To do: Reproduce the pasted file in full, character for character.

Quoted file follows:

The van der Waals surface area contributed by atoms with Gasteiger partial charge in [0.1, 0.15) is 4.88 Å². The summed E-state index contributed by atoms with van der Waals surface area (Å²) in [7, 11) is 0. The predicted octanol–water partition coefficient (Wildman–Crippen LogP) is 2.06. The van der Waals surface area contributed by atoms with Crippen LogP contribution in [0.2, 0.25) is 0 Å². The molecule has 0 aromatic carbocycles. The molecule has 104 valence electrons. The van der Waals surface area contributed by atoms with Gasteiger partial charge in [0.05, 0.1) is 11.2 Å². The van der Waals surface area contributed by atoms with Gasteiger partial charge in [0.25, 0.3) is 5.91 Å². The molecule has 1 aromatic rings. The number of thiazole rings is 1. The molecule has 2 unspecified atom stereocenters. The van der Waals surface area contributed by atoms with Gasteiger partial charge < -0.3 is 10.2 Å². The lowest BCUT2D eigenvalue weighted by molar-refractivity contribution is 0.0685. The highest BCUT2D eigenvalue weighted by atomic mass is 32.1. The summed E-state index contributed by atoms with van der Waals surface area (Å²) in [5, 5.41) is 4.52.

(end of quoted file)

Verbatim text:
The van der Waals surface area contributed by atoms with Gasteiger partial charge in [0.1, 0.15) is 4.88 Å². The summed E-state index contributed by atoms with van der Waals surface area (Å²) in [7, 11) is 0. The predicted octanol–water partition coefficient (Wildman–Crippen LogP) is 2.06. The van der Waals surface area contributed by atoms with Crippen LogP contribution in [0.2, 0.25) is 0 Å². The molecule has 0 aromatic carbocycles. The molecule has 104 valence electrons. The van der Waals surface area contributed by atoms with Gasteiger partial charge in [0.05, 0.1) is 11.2 Å². The van der Waals surface area contributed by atoms with Gasteiger partial charge in [0.25, 0.3) is 5.91 Å². The molecule has 1 aromatic rings. The number of thiazole rings is 1. The molecule has 2 unspecified atom stereocenters. The van der Waals surface area contributed by atoms with Gasteiger partial charge < -0.3 is 10.2 Å². The lowest BCUT2D eigenvalue weighted by molar-refractivity contribution is 0.0685. The highest BCUT2D eigenvalue weighted by atomic mass is 32.1. The summed E-state index contributed by atoms with van der Waals surface area (Å²) in [5, 5.41) is 4.52.